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Trump to address NRA for first time since Florida school shootings

Vice President Pence speaks at NRA convention. (Video: The Washington Post)

President Trump is expected to speak at the National Rifle Association’s annual meeting in Dallas on Friday, a White House official confirmed, marking a return to a group that was one of Trump’s earliest and most ardent supporters.

This will be the fourth year in a row that Trump has addressed the NRA. Last year, he became the first sitting president to do so.

But this year’s appearance will be the first since Trump told lawmakers not to fear the NRA in the wake of the massacre at a high school in Parkland, Fla., on Feb. 14 and floated some responses that the organization opposes, including raising the legal age to buy certain firearms to 21.

Vice President Pence is scheduled to speak Friday at the convention. Trump’s expected appearance was first reported by CNN.

‘I am going to come through for you,’ Trump vows to NRA

President Trump told a gathering of governors that the NRA are "great people," but that "we have to fight them every once in a while." (Video: The Washington Post, Photo: Jabin Botsford/The Washington Post)

The NRA played a powerful role in Trump’s 2016 election, providing critical support in battle­ground states. It spent more on behalf of Trump than did any outside group, and began its advertising and other efforts earlier than in any other presidential cycle.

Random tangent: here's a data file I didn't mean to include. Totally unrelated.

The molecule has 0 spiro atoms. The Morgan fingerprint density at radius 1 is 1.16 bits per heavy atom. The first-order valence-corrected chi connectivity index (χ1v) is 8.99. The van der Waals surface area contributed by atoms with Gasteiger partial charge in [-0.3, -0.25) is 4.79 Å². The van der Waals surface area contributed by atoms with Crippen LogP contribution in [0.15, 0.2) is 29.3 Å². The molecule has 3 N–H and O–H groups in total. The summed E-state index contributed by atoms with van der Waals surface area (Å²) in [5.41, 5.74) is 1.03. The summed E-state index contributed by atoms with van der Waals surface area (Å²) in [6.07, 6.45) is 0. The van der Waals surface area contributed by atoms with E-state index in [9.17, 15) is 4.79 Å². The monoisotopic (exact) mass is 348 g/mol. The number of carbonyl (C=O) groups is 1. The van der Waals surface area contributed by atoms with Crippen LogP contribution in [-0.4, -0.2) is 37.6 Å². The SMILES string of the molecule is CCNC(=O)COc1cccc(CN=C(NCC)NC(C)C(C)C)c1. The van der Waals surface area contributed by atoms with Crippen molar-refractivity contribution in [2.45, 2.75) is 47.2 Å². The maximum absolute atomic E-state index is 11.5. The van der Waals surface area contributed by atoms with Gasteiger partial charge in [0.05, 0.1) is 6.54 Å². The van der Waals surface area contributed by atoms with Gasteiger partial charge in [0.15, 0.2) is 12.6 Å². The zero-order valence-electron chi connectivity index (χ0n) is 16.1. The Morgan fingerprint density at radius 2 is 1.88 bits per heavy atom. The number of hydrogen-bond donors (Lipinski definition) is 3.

A comparison by The Washington Post of ad spending between 2012 and 2016 found that the gun rights organization spent more than three times as much to assist Trump as it spent backing GOP nominee Mitt Romney in 2012.

“You came through big for me, and I am going to come through for you,” Trump told thousands of members attending the NRA’s annual convention last year in Atlanta. “The eight-year assault on your Second Amendment freedoms has come to a crashing end.”

In remarks before Trump spoke, Chris W. Cox, the NRA’s chief lobbyist, recalled the group’s endorsement of Trump a year earlier and said that Trump was “the most proudly Second Amendment nominee in American history.”

Although Trump voiced support after the Parkland shootings for raising the age to buy rifles to 21, he backed off the proposal after meeting with NRA officials. Aides said Trump still supported the idea but recognized that there was limited backing in Congress to make such a change to federal law.